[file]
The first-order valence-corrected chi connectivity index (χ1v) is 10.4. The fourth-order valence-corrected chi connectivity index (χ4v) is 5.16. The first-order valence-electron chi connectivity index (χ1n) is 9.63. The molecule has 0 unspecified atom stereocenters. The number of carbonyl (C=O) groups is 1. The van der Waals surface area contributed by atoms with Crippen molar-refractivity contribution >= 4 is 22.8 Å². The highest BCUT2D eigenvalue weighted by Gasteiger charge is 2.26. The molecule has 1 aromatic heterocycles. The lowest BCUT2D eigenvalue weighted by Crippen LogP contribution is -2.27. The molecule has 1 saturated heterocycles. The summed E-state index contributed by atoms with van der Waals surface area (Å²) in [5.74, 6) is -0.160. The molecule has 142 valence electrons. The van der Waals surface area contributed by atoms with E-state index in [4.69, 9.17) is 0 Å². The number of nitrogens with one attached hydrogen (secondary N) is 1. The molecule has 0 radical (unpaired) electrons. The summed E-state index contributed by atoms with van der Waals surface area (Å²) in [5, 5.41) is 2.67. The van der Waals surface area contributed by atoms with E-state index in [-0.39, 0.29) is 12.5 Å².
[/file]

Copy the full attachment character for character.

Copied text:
The first-order valence-corrected chi connectivity index (χ1v) is 10.4. The fourth-order valence-corrected chi connectivity index (χ4v) is 5.16. The first-order valence-electron chi connectivity index (χ1n) is 9.63. The molecule has 0 unspecified atom stereocenters. The number of carbonyl (C=O) groups is 1. The van der Waals surface area contributed by atoms with Crippen molar-refractivity contribution >= 4 is 22.8 Å². The highest BCUT2D eigenvalue weighted by Gasteiger charge is 2.26. The molecule has 1 aromatic heterocycles. The lowest BCUT2D eigenvalue weighted by Crippen LogP contribution is -2.27. The molecule has 1 saturated heterocycles. The summed E-state index contributed by atoms with van der Waals surface area (Å²) in [5.74, 6) is -0.160. The molecule has 142 valence electrons. The van der Waals surface area contributed by atoms with E-state index in [4.69, 9.17) is 0 Å². The number of nitrogens with one attached hydrogen (secondary N) is 1. The molecule has 0 radical (unpaired) electrons. The summed E-state index contributed by atoms with van der Waals surface area (Å²) in [5, 5.41) is 2.67. The van der Waals surface area contributed by atoms with E-state index in [-0.39, 0.29) is 12.5 Å².